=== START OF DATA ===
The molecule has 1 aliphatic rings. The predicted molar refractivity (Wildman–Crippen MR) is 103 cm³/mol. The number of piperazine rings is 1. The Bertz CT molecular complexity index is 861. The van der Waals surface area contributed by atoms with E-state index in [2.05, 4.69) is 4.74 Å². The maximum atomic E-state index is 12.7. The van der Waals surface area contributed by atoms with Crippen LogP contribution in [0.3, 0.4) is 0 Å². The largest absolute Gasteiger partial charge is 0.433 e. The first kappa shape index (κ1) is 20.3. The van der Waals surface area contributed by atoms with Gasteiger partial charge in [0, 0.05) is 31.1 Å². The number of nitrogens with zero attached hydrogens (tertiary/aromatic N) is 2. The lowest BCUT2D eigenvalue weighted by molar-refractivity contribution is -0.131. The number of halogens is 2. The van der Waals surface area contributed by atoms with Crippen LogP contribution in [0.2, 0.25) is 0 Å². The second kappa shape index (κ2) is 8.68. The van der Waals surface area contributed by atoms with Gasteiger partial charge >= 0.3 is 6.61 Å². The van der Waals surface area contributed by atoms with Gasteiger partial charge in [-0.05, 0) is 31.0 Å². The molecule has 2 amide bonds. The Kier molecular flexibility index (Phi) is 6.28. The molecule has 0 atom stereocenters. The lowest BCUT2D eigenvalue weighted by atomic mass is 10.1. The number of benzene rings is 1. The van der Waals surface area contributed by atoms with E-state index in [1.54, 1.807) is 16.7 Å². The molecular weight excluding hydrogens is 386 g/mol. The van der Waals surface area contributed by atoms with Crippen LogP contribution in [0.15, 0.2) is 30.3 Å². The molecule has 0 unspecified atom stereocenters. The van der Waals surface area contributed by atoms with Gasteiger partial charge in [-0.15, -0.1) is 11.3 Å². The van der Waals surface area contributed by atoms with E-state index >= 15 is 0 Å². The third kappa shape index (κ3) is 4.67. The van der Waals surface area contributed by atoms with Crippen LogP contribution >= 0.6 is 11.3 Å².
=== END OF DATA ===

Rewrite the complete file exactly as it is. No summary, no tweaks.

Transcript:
The molecule has 1 aliphatic rings. The predicted molar refractivity (Wildman–Crippen MR) is 103 cm³/mol. The number of piperazine rings is 1. The Bertz CT molecular complexity index is 861. The van der Waals surface area contributed by atoms with E-state index in [2.05, 4.69) is 4.74 Å². The maximum atomic E-state index is 12.7. The van der Waals surface area contributed by atoms with Crippen LogP contribution in [0.3, 0.4) is 0 Å². The largest absolute Gasteiger partial charge is 0.433 e. The first kappa shape index (κ1) is 20.3. The van der Waals surface area contributed by atoms with Gasteiger partial charge in [0, 0.05) is 31.1 Å². The number of nitrogens with zero attached hydrogens (tertiary/aromatic N) is 2. The lowest BCUT2D eigenvalue weighted by molar-refractivity contribution is -0.131. The number of halogens is 2. The van der Waals surface area contributed by atoms with Crippen LogP contribution in [0.2, 0.25) is 0 Å². The second kappa shape index (κ2) is 8.68. The van der Waals surface area contributed by atoms with Gasteiger partial charge >= 0.3 is 6.61 Å². The van der Waals surface area contributed by atoms with Gasteiger partial charge in [-0.05, 0) is 31.0 Å². The molecule has 2 amide bonds. The Kier molecular flexibility index (Phi) is 6.28. The molecule has 0 atom stereocenters. The lowest BCUT2D eigenvalue weighted by atomic mass is 10.1. The number of benzene rings is 1. The van der Waals surface area contributed by atoms with E-state index in [1.54, 1.807) is 16.7 Å². The molecular weight excluding hydrogens is 386 g/mol. The van der Waals surface area contributed by atoms with Crippen LogP contribution in [0.15, 0.2) is 30.3 Å². The molecule has 0 unspecified atom stereocenters. The van der Waals surface area contributed by atoms with Gasteiger partial charge in [-0.15, -0.1) is 11.3 Å². The van der Waals surface area contributed by atoms with E-state index >= 15 is 0 Å². The third kappa shape index (κ3) is 4.67. The van der Waals surface area contributed by atoms with Crippen LogP contribution >= 0.6 is 11.3 Å².